Date: 05/06/2003 at 17:04:53 From: Jeremy Subject: Massless cable. Why is it that cables are always considered to be massless in a system? My guess is that a cable can support weights around a wheel at both ends, so the mass of the cable is negligible or not important.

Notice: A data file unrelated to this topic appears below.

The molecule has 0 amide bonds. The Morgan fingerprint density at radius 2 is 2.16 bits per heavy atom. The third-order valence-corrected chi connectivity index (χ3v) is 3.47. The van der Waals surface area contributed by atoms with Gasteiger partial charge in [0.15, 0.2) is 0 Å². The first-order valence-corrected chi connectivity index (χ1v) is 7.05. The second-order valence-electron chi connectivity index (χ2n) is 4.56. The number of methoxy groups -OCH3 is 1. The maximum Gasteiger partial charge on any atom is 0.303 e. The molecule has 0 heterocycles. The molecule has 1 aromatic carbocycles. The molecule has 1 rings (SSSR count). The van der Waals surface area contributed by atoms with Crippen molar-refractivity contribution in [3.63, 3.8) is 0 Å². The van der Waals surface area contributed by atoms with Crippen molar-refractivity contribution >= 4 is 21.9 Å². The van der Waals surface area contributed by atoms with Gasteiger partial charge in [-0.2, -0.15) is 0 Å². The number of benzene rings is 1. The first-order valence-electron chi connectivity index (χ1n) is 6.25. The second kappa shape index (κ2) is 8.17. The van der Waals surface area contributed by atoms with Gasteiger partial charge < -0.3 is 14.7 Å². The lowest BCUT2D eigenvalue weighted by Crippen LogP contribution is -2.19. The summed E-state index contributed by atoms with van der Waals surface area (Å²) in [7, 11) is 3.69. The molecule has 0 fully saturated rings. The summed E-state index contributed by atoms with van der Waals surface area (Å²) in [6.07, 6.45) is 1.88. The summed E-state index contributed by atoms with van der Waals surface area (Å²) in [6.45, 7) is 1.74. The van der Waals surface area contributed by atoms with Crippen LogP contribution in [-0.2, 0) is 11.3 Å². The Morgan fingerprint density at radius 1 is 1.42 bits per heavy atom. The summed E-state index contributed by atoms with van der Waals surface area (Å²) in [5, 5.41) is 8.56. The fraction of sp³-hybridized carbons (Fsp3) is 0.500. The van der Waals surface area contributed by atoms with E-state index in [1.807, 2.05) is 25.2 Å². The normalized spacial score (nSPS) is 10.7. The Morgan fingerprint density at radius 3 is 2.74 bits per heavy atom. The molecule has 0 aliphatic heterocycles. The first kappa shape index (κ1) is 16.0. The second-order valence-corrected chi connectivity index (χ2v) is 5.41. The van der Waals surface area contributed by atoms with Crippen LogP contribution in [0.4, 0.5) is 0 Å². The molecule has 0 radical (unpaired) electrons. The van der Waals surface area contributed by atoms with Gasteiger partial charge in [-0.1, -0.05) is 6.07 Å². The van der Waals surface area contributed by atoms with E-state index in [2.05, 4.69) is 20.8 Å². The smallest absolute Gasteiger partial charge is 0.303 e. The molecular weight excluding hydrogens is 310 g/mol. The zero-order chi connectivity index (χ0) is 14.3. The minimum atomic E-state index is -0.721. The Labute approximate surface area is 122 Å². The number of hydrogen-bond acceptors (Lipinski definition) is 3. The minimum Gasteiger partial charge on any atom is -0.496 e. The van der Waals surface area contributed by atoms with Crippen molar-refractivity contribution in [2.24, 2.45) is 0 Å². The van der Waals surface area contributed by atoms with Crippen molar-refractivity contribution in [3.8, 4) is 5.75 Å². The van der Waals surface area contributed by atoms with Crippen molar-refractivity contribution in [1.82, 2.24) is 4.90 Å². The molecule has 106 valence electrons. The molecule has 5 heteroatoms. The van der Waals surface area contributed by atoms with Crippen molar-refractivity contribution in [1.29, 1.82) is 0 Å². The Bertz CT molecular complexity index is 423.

Date: 05/07/2003 at 11:47:34 From: Doctor Dotty Subject: Re: Massless cable. Hi Jeremy, Thanks for the question. When applying maths to the real world, we can often make our calculations easier by simplifying our description of the situation. For that reason, mathematicians and physicists often ignore such factors as air resistance, the size of the tip of a fulcrum, the gravitational effect of Pluto, etc. Let's say that you have a van being pulled by a rope: 500 N _ _ _ _ /_______________| 5 tons \_ \ |_ _ _ _ _ _| O O The 5 ton m ass is probably rounded to the nearest ton. The 500 Newton force is probably rounded to the nearest 50 Newtons. We would take the acceleration due to gravity to be 9.8m/s^2, which is rounded to one decimal place. Let's say the van is about to move. If you had to work out, for example, the coefficient of friction between the van and the ground, the answer would only be correct to a couple of decimal places because of this. The mass of the rope is so small when compared to the 5-ton van, that it would not affect this rounded answer at all. Does that make sense? If I can help any more with this problem or any other, please write back! - Doctor Dotty, The Math Forum http://mathforum.org/dr.math/
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